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Why we don't take the Tablets

Expensive and unfamiliar - but will it always be so?

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In 2002, Bill Gates predicted the majority of PCs shipped by now would be tablet PCs, but their numbers are still just a fraction of the market and account for less than 2 percent of all laptop computers shipped.

While tablet PCs are accepted in increasing numbers by medical personnel, insurance adjusters and users in other vertical markets, why haven't they gone mainstream?

Analysts cite at least eight reasons why tablets haven't done better, including their higher cost compared with standard laptops (up to £200 more), problems with touch technology and handwriting recognition software, and a shortage of suitable applications.

Recognising those problems, tablet PC makers recently introduced new second- and third-generation devices in both the convertible and slate form factors. More new models are expected later this year running the Vista operating system, which will eliminate the separate Tablet PC Edition in Windows XP and the resulting inefficiencies, analysts said.

"Tablet PCs remain a niche product in the marketplace, used predominantly in vertical applications," said Gartner analyst Leslie Fiering in a recent conference presentation. The tablet PC's "appeal to horizontal, mainstream users will continue to be minimal" because of higher costs, an "immature" touch interface and other factors, she added.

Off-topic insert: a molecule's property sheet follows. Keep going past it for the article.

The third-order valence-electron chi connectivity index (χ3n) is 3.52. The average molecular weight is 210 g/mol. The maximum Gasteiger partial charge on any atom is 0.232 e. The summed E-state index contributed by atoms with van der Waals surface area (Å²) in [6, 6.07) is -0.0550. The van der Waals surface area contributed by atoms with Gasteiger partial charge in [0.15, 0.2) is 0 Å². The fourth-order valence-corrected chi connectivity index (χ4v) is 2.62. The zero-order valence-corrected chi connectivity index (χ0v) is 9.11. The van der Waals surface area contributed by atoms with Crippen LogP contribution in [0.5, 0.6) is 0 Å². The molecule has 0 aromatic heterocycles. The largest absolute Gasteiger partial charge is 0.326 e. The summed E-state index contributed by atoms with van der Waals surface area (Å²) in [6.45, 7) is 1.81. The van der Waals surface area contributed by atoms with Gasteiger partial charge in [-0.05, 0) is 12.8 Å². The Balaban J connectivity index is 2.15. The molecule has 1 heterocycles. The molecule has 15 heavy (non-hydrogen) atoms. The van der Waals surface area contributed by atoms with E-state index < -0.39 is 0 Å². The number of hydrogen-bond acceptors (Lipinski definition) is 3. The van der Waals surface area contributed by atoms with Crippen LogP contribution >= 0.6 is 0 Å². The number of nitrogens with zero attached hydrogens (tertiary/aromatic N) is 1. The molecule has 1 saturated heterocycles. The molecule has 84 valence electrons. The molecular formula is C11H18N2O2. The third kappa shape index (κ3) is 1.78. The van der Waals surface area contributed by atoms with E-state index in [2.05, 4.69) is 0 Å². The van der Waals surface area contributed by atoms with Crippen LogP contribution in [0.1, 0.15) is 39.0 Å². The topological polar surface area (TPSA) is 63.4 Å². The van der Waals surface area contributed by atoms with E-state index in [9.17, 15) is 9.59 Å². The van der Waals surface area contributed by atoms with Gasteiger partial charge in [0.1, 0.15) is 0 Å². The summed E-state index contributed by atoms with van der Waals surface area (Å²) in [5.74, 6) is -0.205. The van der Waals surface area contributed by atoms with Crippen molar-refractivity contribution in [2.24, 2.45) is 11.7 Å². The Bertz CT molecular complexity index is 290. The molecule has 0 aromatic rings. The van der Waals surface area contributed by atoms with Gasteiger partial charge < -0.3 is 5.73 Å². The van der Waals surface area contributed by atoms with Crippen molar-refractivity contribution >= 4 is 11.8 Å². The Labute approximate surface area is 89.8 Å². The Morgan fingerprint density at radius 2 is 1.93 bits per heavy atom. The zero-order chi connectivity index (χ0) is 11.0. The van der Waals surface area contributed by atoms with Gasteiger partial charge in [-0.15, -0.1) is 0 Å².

Fiering, who started following tablet PC trends at their introduction in 2002, made the strongest condemnations of tablet PCs of five analysts interviewed for this story, but she also offers the greatest optimism.

In an interview, Fiering said she is still "bullish" about what the tablet PC can become. "It's important technology which is slow in coming," she said. "A lot of things have to fall in place, but it's real."

The tablet PC market has tracked fairly closely to Gartner's forecasts, although well behind what Gates was hoping for. Microsoft predicted sales of 1 million tablets in all of 2003, she said, while Gartner predicted sales of 230,000, about 5,000 higher than actual shipments, she said. That 1 million mark was finally reached in 2006.

Several analysts said they have had to consistently revise their forecasts downward for tablet PCs. About 18 months ago, market research firm IDC forecast 7 million tablets would ship in 2010, and last year revised the number down to 5 million, said IDC analyst Richard Shim. Gartner expects the 5 million mark to be hit in 2009.

IDC puts total tablet PCs at only 2 percent of all laptops that shipped last year, a number that might exceed 3 percent this year, Shim said. Other analysts said the amount is less than 2 percent.

"The forecasts have definitely been reduced since they first came out," Shim said. "A lot of hype has been built ... by Microsoft."

Slowness in sales of tablet PCs means nothing to many happy users, however. For example, at the Altoona, Wisconsin police department, two Lenovo ThinkPad X41 Tablet PCs have been in use inside police vehicles since 2005, and the department is planning to add as many as 15 newer models in the next year, said officer Dana Brown, manager of the department's technology initiatives.

"There was a $200 premium over a standard laptop, but we wanted the versatility, and it has definitely paid off," Brown said. "We're getting away from the keyboard ... Tablets are more than a niche for law enforcement."